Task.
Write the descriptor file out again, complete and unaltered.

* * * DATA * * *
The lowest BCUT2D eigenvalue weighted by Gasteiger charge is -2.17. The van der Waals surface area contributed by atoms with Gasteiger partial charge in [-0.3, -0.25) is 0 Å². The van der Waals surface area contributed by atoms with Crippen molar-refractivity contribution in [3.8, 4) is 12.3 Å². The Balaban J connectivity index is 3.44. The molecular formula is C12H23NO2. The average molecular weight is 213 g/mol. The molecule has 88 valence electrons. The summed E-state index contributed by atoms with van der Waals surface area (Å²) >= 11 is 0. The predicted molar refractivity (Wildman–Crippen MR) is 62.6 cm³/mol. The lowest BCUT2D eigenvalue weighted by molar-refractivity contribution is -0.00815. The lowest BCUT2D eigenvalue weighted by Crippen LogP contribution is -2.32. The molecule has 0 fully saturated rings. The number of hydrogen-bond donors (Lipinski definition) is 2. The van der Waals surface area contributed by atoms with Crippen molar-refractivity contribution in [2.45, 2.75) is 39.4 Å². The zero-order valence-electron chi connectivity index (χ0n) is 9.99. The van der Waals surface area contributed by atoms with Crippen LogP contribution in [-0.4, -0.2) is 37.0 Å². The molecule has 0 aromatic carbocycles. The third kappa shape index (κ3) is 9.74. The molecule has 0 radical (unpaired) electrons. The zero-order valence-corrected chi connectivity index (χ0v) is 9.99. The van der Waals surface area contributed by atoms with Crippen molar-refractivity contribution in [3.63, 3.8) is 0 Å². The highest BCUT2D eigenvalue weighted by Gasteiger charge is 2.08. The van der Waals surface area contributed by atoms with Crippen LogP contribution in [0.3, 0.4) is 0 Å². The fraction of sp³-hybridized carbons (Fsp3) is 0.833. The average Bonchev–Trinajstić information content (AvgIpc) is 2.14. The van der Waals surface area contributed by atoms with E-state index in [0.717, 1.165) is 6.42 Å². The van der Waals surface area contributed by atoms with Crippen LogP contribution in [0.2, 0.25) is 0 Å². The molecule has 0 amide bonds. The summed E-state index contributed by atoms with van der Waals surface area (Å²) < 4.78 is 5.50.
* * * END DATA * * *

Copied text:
The lowest BCUT2D eigenvalue weighted by Gasteiger charge is -2.17. The van der Waals surface area contributed by atoms with Gasteiger partial charge in [-0.3, -0.25) is 0 Å². The van der Waals surface area contributed by atoms with Crippen molar-refractivity contribution in [3.8, 4) is 12.3 Å². The Balaban J connectivity index is 3.44. The molecular formula is C12H23NO2. The average molecular weight is 213 g/mol. The molecule has 88 valence electrons. The summed E-state index contributed by atoms with van der Waals surface area (Å²) >= 11 is 0. The predicted molar refractivity (Wildman–Crippen MR) is 62.6 cm³/mol. The lowest BCUT2D eigenvalue weighted by molar-refractivity contribution is -0.00815. The lowest BCUT2D eigenvalue weighted by Crippen LogP contribution is -2.32. The molecule has 0 fully saturated rings. The number of hydrogen-bond donors (Lipinski definition) is 2. The van der Waals surface area contributed by atoms with Crippen molar-refractivity contribution in [2.45, 2.75) is 39.4 Å². The zero-order valence-electron chi connectivity index (χ0n) is 9.99. The van der Waals surface area contributed by atoms with Crippen LogP contribution in [-0.4, -0.2) is 37.0 Å². The molecule has 0 aromatic carbocycles. The third kappa shape index (κ3) is 9.74. The molecule has 0 radical (unpaired) electrons. The zero-order valence-corrected chi connectivity index (χ0v) is 9.99. The van der Waals surface area contributed by atoms with Crippen molar-refractivity contribution in [3.63, 3.8) is 0 Å². The highest BCUT2D eigenvalue weighted by Gasteiger charge is 2.08. The van der Waals surface area contributed by atoms with Crippen LogP contribution in [0.3, 0.4) is 0 Å². The fraction of sp³-hybridized carbons (Fsp3) is 0.833. The average Bonchev–Trinajstić information content (AvgIpc) is 2.14. The van der Waals surface area contributed by atoms with E-state index in [0.717, 1.165) is 6.42 Å². The van der Waals surface area contributed by atoms with Crippen LogP contribution in [0.2, 0.25) is 0 Å². The molecule has 0 amide bonds. The summed E-state index contributed by atoms with van der Waals surface area (Å²) < 4.78 is 5.50.